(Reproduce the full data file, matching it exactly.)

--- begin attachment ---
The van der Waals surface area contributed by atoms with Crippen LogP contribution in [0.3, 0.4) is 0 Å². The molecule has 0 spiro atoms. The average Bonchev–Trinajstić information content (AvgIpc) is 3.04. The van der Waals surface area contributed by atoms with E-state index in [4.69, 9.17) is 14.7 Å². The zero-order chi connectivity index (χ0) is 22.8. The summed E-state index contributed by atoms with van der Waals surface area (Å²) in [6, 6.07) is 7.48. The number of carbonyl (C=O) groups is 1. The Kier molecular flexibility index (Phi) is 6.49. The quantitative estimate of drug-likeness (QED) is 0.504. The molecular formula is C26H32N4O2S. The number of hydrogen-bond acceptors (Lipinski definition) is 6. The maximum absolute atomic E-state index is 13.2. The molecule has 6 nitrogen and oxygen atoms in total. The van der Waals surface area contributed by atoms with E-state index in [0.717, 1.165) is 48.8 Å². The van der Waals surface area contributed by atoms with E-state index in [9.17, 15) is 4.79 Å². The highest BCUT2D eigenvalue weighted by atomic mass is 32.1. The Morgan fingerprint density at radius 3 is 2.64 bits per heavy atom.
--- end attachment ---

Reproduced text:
The van der Waals surface area contributed by atoms with Crippen LogP contribution in [0.3, 0.4) is 0 Å². The molecule has 0 spiro atoms. The average Bonchev–Trinajstić information content (AvgIpc) is 3.04. The van der Waals surface area contributed by atoms with E-state index in [4.69, 9.17) is 14.7 Å². The zero-order chi connectivity index (χ0) is 22.8. The summed E-state index contributed by atoms with van der Waals surface area (Å²) in [6, 6.07) is 7.48. The number of carbonyl (C=O) groups is 1. The Kier molecular flexibility index (Phi) is 6.49. The quantitative estimate of drug-likeness (QED) is 0.504. The molecular formula is C26H32N4O2S. The number of hydrogen-bond acceptors (Lipinski definition) is 6. The maximum absolute atomic E-state index is 13.2. The molecule has 6 nitrogen and oxygen atoms in total. The van der Waals surface area contributed by atoms with E-state index in [0.717, 1.165) is 48.8 Å². The van der Waals surface area contributed by atoms with E-state index in [9.17, 15) is 4.79 Å². The highest BCUT2D eigenvalue weighted by atomic mass is 32.1. The Morgan fingerprint density at radius 3 is 2.64 bits per heavy atom.